One of the ways that Steele coped was – in a move that left everyone expecting a 2005 Type O release scratching their head – his decision to reform his pre-Type O 80s thrash-band Carnivore in order to play a handful of dates around the US along with European festival appearances. A far cry from the snarling guitars and mournful, funereal dirges of Type O, Carnivore was a short-lived, animal skin-clad outfit formed from the ruins of Steele’s previous band, Fallout. Its two releases, 1985’s self-titled debut and 1987’s Retaliation were hardly major successes and Carnivore would soon disband, leaving Steele to form Subzero in 1989 after a two-year stint working for the New York City Parks Department. Subzero would soon be renamed Type O Negative. It wasn’t long before Steele’s new band would release their second album, 1991’s Bloody Kisses. The follow-up to their controversially misanthropic 1990 Slow Deep And Hard album, ‘…Kisses’ would go platinum, catapult parent-label Roadrunner into the big-time, and make Type O Negative a metal household name by the time their magnum opus, 1996’s October Rust, was released. It’s enough to make you wonder why Steele would invest himself in a Carnivore reformation and not Type O.

“The other guys in Type O are married, they have kids,” explains Steele. “I’m not married and I don’t have kids, at least I think I don’t, so I have a lot more time. I don’t want to do nothing, so I contacted these friends of many years to see if they wanted to do Carnivore for fun and profit, emphasis on fun.”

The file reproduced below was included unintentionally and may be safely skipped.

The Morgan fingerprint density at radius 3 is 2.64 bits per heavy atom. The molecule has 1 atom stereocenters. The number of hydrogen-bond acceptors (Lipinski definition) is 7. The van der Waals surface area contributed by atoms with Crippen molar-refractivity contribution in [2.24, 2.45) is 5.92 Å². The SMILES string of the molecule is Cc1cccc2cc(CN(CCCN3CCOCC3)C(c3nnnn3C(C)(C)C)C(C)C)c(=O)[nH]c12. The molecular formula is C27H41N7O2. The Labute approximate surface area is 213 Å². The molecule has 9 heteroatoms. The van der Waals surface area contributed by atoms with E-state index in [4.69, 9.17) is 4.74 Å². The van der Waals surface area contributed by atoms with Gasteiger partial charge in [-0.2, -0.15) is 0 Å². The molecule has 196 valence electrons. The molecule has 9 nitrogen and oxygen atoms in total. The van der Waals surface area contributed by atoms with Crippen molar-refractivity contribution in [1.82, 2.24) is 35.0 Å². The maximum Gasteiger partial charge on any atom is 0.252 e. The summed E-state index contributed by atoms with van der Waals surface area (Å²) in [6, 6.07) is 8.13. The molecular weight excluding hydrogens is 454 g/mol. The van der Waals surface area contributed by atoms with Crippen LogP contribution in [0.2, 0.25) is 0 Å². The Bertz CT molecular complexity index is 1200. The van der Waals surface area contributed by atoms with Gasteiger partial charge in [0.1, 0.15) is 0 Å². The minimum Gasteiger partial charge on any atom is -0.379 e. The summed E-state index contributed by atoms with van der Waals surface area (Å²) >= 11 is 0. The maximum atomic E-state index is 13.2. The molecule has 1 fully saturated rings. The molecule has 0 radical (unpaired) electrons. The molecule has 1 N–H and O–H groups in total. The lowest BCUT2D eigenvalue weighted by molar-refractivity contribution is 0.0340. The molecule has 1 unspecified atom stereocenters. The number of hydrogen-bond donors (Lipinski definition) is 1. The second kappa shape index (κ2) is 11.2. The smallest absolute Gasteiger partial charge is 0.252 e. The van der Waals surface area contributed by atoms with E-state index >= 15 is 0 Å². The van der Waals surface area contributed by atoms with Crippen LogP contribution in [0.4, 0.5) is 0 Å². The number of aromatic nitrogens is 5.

Why not just rally the troops and press ahead with Type O Negative?

“Look, I’m really pissed off about being 45-years-old,” says Steele, leaving no doubt as to his dismay at the development. “I’m like an old man having his last fucking tantrum. It was like being 25 again. It’s a sonic release. I have a type-A personality where I hold things in and then someone steps on my toe and hits them over the head with a fucking cinder block. I’ve always made it known to the guys that Type O comes first. So whenever we have time we play and go home with 20 bucks in our pockets. OK, I lied. 25 bucks.”

But there was a point last year where Steele’s disillusionment with his personal state of affairs lead him to question the very purpose of pressing on with anything. The death of his mother, to him, was the last kick in the teeth following a long period spent in doomed relationships and coping with what he describes as the two great evils in life: having too much time, and having too much money. 

“The death of my mother was probably the worst thing that ever happened to me. That also came into play with making Dead Again. I won’t compliment myself and say I’m creative. But I guess for one year my motto was ‘for what?’ Why should I do this, why should I play, why should I eat, why should I go to rehearsal, for what?”

But it was with the help of Carnivore providing the creative vent that Steele was finally able to channel his more refined sensibilities back into Type O Negative – a kind of Dr Jekyll and Mr Hyde interplay that gave him the balance he needed. It’s an artistic process that he likens to ‘taking a shit into a CD player’, but for Steele it’s apparent it’s about more than that. It’s from the heart.